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Will child support rule survive a Trump administration?

Prisoners in New Jersey and elsewhere across the nation could soon find relief from the possible need to address large child support balances following release from incarceration, but it is unclear just how long the pathway to such relief might be open. In the final days of the Obama administration, new rules have been issued that would ultimately allow some inmates to seek to lower the amount of their child support payments while in prison. Prior to the revamp, some states had policies in place that effectively blocked this action.

The revamped rulings have been long-awaited by those with stake in the reform of what many believe to be an outdated criminal justice system, but they may face pushback from some Republicans following the presidential inauguration in January 2017. Opposing lawmakers have argued that some parents may simply take advantage of the overhaul of the system to avoid their financial responsibilities.

Conversely, supporters of the long-awaited regulations say that it is the children who will most benefit from the administration's action. A statement made by an assistant secretary of the Department for Children and Families Mark indicates that those affected by the changes could receive more reliable payments when the support order is based on a family's actual circumstances. It is also believed that there is less likelihood that people will return to prison if they are no longer faced with a large amount of debt immediately upon release.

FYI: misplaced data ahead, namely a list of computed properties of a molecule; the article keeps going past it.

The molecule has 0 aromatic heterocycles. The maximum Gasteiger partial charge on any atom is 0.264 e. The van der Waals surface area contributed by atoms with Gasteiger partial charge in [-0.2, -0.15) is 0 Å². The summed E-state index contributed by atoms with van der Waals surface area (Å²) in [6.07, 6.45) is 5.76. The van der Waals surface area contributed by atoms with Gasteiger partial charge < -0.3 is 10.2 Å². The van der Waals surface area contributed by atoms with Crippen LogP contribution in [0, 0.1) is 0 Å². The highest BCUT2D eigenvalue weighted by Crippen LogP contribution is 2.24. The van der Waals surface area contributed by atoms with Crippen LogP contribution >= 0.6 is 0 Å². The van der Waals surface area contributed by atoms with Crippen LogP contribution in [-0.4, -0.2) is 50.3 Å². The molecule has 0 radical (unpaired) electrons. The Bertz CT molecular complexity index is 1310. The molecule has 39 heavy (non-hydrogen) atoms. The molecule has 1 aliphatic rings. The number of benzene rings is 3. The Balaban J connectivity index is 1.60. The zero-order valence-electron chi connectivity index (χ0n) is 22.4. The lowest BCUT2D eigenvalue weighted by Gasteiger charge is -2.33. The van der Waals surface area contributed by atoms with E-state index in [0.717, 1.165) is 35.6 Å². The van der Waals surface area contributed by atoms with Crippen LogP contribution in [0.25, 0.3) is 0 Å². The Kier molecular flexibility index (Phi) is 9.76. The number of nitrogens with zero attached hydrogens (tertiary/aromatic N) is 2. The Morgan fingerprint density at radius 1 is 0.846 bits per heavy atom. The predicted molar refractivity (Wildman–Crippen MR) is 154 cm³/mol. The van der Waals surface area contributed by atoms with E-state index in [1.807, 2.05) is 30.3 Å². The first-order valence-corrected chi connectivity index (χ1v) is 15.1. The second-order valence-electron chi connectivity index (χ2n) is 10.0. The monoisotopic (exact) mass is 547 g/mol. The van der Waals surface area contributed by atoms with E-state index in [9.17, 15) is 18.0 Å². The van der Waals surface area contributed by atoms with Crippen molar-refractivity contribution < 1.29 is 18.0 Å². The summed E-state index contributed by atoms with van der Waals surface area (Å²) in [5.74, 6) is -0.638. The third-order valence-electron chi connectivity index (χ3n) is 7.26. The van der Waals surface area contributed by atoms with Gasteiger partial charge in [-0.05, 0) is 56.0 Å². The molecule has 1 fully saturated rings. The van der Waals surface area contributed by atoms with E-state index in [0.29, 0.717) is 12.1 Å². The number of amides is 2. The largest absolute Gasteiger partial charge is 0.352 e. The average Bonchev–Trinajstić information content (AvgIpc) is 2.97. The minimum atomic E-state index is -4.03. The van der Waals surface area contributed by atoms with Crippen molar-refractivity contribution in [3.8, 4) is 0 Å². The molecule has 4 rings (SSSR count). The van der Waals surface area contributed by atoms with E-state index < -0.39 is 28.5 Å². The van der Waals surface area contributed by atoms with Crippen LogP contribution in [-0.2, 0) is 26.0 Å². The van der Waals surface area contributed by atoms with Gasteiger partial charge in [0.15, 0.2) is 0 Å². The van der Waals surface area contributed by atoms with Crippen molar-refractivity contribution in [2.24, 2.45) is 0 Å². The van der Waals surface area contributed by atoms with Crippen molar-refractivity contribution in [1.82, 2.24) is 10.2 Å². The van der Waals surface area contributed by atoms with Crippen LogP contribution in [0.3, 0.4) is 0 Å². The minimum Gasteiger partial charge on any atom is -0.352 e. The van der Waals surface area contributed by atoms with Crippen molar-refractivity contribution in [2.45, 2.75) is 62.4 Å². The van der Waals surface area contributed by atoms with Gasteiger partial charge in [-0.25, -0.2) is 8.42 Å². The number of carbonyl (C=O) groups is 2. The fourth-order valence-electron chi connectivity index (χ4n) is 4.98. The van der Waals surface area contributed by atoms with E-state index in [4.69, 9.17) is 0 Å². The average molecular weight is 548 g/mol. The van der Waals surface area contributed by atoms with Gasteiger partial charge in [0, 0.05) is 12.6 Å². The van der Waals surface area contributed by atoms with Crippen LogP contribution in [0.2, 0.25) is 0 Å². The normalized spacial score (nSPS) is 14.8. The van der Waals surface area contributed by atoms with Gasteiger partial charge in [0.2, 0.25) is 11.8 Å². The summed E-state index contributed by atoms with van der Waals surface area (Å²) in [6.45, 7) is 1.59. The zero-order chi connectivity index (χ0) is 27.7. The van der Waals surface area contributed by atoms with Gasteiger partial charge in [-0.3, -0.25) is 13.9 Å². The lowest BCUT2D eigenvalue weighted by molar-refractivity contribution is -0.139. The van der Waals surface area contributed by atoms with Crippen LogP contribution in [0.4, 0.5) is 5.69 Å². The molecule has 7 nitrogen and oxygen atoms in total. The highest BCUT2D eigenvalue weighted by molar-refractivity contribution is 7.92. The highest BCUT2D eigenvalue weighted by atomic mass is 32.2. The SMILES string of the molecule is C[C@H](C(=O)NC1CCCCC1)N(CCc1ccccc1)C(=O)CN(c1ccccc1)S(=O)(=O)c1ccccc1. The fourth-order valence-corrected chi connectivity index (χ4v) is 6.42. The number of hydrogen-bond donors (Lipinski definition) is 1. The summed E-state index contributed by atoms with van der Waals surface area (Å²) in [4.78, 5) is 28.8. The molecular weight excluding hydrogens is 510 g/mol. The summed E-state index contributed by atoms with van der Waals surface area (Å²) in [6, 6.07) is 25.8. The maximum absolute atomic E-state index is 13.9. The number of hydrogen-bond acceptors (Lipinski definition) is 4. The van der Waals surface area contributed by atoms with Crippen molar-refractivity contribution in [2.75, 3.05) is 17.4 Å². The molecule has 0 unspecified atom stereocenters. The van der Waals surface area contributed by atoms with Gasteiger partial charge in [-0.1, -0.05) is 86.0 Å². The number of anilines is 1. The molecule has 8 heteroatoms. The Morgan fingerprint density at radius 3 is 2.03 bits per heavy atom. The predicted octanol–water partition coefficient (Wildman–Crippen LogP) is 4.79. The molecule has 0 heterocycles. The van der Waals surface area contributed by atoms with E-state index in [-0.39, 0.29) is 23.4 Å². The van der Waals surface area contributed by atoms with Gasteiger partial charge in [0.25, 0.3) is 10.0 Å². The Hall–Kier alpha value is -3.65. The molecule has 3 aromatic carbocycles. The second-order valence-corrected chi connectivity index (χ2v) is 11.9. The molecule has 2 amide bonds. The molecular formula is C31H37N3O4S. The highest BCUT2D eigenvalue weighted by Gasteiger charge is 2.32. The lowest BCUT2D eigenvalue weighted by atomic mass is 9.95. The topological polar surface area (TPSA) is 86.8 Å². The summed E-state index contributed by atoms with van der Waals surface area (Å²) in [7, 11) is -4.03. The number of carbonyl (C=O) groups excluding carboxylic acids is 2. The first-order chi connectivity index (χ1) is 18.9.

New Jersey residents who might be impacted by the new rules may find it helpful to consult an attorney regarding any possible change that could be pursued in regard to the amount of child support payments. The attorney could keep them advised as to any further developments in this matter, and counsel may be able to file a petition seeking change in child support on a client's behalf as allowable.

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